- My piece, posted Dec. 6th, on Rowland Wilson brought a couple of responses via email.
Thanks to George Griffin, I was able to post a caricature of the staff of the commercial studio, Focus, done by Bill Peckman, in the style of Rowland Wilson. To remind you, let me post that drawing again here.
(Click any image to enlarge.)
This prompted Rowland’s wife, Suzanne Wilson to send me this message in a note:
- Enjoyed the Focus on Focus soooooo much!
Thought I would pass along the two Rowland B. Wilson originals that Bill Peckman’s caricature was based on. (Love the “No Credit” sign in the Malamute Saloon!)
It’s great seeing how Bill adapted Rowland’s work, and I thank Suzanne enormously for sharing the artwork.
Then I heard from Borge Ring, who wrote a lengthy comment that was just great to read:
- I knew Rowland Wilson well during the 1970s. We both worked at Dick Will1am’s delightful London studio, often at the same commercials. Rowland was very good company, and his interest in the craft had as many antennas in the air as your blog which is my number one art gallery.
Rowland had fallen in love with animation and joined Dick’s studio to follow Art Babbitt’s lectures. He was intensely busy because next to his work for the studio, he drew well paid advertising cartoons – complicated ones – for a NY ad agency. He always came in early and he worked Sundays but rarely at night. “He said: “That which takes you three hours to get right in the night, you can do in twenty minutes in the morning”
Blake Edwards ordered a 5-minute title for his coming Pink Panther film. It got built “straight ahead” as it were, like at a story conference by a threesome: Dick, Rowland and Ken Harris. So Rowland based upstairs under the roof did a lot of stairs-running in the little old building carrying papers with ever changing concepts. Meanwhile Ken animated the Panther doing a tap dance with straw hat and cane, He confided that: ” If the body movements are right, it does not matter what the feet are doing, as long as they do a lot.” And Dick invented – among other things -how to do Black and White neonsigns for the occasion.
His business partner appreciated the creative euphoria but looked worried because: “Dick is going to spend all the money polishing the animation.”
Rowland designed the famous VODKA commercial, you mentioned, on large celluloids using the broad side of his crayons. He also animated one of the scenes with a locomotive stoker in silhouette throwing a shovelfull of coals into the furnace. His draftsmanship made the short scene look like a piece of live action.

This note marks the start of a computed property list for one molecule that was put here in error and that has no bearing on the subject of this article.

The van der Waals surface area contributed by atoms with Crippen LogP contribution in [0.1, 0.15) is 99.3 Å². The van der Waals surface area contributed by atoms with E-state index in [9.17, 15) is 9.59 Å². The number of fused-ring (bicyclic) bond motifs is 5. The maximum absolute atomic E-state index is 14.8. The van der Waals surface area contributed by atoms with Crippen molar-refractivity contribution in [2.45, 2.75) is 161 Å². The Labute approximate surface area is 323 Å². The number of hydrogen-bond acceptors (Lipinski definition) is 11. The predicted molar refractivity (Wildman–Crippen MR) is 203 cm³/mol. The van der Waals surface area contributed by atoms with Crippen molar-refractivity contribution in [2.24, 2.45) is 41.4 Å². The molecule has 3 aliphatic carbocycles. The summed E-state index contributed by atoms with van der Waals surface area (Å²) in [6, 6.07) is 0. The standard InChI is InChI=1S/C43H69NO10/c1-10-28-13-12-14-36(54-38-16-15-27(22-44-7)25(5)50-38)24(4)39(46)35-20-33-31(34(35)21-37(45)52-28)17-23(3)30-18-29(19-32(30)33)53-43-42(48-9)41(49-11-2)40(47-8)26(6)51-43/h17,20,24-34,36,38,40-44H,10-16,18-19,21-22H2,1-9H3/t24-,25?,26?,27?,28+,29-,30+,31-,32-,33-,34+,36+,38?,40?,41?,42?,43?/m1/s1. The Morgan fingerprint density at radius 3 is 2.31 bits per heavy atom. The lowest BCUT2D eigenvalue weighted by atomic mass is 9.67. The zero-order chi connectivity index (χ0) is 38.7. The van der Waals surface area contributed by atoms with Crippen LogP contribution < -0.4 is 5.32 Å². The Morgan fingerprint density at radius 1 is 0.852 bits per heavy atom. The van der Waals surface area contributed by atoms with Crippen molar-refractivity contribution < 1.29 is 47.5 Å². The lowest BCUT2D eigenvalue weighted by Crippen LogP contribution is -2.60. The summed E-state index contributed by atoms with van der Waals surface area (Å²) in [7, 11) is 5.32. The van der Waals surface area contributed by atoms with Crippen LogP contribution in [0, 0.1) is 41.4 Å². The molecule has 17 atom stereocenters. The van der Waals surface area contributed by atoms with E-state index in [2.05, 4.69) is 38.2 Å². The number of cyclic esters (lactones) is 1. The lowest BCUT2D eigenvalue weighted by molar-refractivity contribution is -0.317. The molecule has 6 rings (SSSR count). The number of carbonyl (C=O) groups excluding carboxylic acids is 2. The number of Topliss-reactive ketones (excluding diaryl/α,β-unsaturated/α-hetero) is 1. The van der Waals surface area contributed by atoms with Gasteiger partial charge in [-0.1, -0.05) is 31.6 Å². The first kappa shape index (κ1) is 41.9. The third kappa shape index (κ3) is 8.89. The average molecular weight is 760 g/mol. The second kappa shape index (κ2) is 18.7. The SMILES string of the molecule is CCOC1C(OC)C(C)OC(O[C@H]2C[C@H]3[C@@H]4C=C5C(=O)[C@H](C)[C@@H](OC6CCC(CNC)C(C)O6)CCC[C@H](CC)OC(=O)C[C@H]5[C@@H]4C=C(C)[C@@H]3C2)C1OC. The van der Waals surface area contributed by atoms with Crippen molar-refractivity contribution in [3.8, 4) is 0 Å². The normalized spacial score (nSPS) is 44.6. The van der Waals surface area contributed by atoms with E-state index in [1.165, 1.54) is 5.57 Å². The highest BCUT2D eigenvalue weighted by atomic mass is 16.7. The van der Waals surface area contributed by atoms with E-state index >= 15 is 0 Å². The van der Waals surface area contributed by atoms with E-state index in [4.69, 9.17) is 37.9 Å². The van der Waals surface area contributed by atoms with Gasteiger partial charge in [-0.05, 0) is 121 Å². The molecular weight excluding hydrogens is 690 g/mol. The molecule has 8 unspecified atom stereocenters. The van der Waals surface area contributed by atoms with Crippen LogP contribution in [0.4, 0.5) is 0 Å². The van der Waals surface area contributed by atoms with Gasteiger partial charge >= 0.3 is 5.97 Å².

Rowland was helpful to everyone. I once saw him showing a young artist the difference between drawing Disney style figures and “New Yorker style” cartoons. “On the one you whittle away until you get it right. The other one must be there at first stroke, If it isn’t right you don’t whittle. You do a new one”.
“Borg,” he announced, sliding the door to my cubicle. ” The client wants another broooad in thaare” meaning that there would now be four housewives instead of three in the scene. Rowland was a Texan and it was fun to hear this gentle person sound like Hopalong Cassidy.
Rowland cherished the company of Grim Natwick. “He certainly does”, said Dick. “Because he and Grim can talk for hours about …ART. Grim is good, but he is full of bullshit.”
Dick pretended to be allergic to “intellectualism”. He and Art Babbitt shared an office. “Don’t worry … Art is on a culture kick,” he said with a grin. “He has been talking to me for months about a man he calls Moliere; and he hasn’t found out that I don’t know who that is”.
Putting Moliere’s comedies on film was an early dream with UPA when they started.
I think that Rowland’s stint at Dick’s studio was a high point in his career, and his girlfriend Skeesik informed us that, “Life is an acquired taste.”
Rowland and I were having Timsum in Chinatown, and I said: ‘All you guys who draw cartoons in Playboy and the New Yorker. I suspect that your innnermost desire is to draw and paint with light and shadow like they did during the Italian Renaissance. You cannot sell Madonnas and Jesuses, so you opt for illustrating intelligent jokes in elite publications”
He stopped eating and gazed at me.
“Can YOU see THAT?
“Well. a blind chicken finds a grain once in awhile, my dear Watson.” I said trying to hide my own surprise at having scored.